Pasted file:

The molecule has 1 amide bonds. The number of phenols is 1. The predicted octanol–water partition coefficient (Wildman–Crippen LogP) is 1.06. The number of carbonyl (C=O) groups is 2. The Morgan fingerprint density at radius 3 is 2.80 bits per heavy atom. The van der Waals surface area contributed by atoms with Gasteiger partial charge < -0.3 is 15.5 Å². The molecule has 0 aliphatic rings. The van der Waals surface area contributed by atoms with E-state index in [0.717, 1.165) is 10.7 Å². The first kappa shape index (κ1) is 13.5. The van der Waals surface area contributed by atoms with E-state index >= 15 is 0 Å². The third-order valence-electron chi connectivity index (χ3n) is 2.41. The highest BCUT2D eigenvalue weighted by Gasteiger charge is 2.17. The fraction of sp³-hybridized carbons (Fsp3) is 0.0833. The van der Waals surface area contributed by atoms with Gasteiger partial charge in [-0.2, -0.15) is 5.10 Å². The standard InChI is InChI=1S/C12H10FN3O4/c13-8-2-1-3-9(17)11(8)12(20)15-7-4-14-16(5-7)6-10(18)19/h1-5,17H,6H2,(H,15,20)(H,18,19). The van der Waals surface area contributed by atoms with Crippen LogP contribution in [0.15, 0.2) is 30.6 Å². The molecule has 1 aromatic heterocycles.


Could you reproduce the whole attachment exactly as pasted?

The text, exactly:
The molecule has 1 amide bonds. The number of phenols is 1. The predicted octanol–water partition coefficient (Wildman–Crippen LogP) is 1.06. The number of carbonyl (C=O) groups is 2. The Morgan fingerprint density at radius 3 is 2.80 bits per heavy atom. The van der Waals surface area contributed by atoms with Gasteiger partial charge < -0.3 is 15.5 Å². The molecule has 0 aliphatic rings. The van der Waals surface area contributed by atoms with E-state index in [0.717, 1.165) is 10.7 Å². The first kappa shape index (κ1) is 13.5. The van der Waals surface area contributed by atoms with E-state index >= 15 is 0 Å². The third-order valence-electron chi connectivity index (χ3n) is 2.41. The highest BCUT2D eigenvalue weighted by Gasteiger charge is 2.17. The fraction of sp³-hybridized carbons (Fsp3) is 0.0833. The van der Waals surface area contributed by atoms with Gasteiger partial charge in [-0.2, -0.15) is 5.10 Å². The standard InChI is InChI=1S/C12H10FN3O4/c13-8-2-1-3-9(17)11(8)12(20)15-7-4-14-16(5-7)6-10(18)19/h1-5,17H,6H2,(H,15,20)(H,18,19). The van der Waals surface area contributed by atoms with Crippen LogP contribution in [0.15, 0.2) is 30.6 Å². The molecule has 1 aromatic heterocycles.